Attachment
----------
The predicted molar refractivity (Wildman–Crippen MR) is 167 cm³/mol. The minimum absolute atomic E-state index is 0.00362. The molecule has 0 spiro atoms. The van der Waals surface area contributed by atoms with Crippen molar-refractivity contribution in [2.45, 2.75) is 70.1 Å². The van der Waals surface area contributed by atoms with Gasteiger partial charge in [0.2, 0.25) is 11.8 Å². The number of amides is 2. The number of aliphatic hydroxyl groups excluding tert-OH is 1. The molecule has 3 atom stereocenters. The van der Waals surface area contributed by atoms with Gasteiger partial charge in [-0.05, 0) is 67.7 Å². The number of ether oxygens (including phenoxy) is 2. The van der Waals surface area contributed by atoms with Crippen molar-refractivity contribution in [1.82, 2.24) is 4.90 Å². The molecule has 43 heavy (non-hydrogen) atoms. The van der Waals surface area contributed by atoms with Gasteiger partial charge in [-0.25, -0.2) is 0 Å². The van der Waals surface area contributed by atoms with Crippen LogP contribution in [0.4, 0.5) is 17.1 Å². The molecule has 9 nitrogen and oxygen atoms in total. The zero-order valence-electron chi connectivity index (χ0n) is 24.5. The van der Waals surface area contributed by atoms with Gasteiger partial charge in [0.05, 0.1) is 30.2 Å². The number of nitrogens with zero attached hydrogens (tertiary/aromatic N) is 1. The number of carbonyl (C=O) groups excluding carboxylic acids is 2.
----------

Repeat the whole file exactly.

The predicted molar refractivity (Wildman–Crippen MR) is 167 cm³/mol. The minimum absolute atomic E-state index is 0.00362. The molecule has 0 spiro atoms. The van der Waals surface area contributed by atoms with Crippen molar-refractivity contribution in [2.45, 2.75) is 70.1 Å². The van der Waals surface area contributed by atoms with Gasteiger partial charge in [0.2, 0.25) is 11.8 Å². The number of amides is 2. The number of aliphatic hydroxyl groups excluding tert-OH is 1. The molecule has 3 atom stereocenters. The van der Waals surface area contributed by atoms with Gasteiger partial charge in [-0.05, 0) is 67.7 Å². The number of ether oxygens (including phenoxy) is 2. The van der Waals surface area contributed by atoms with Crippen molar-refractivity contribution in [1.82, 2.24) is 4.90 Å². The molecule has 43 heavy (non-hydrogen) atoms. The van der Waals surface area contributed by atoms with Gasteiger partial charge in [-0.25, -0.2) is 0 Å². The van der Waals surface area contributed by atoms with Crippen LogP contribution in [0.4, 0.5) is 17.1 Å². The molecule has 9 nitrogen and oxygen atoms in total. The zero-order valence-electron chi connectivity index (χ0n) is 24.5. The van der Waals surface area contributed by atoms with Gasteiger partial charge in [0.05, 0.1) is 30.2 Å². The number of nitrogens with zero attached hydrogens (tertiary/aromatic N) is 1. The number of carbonyl (C=O) groups excluding carboxylic acids is 2.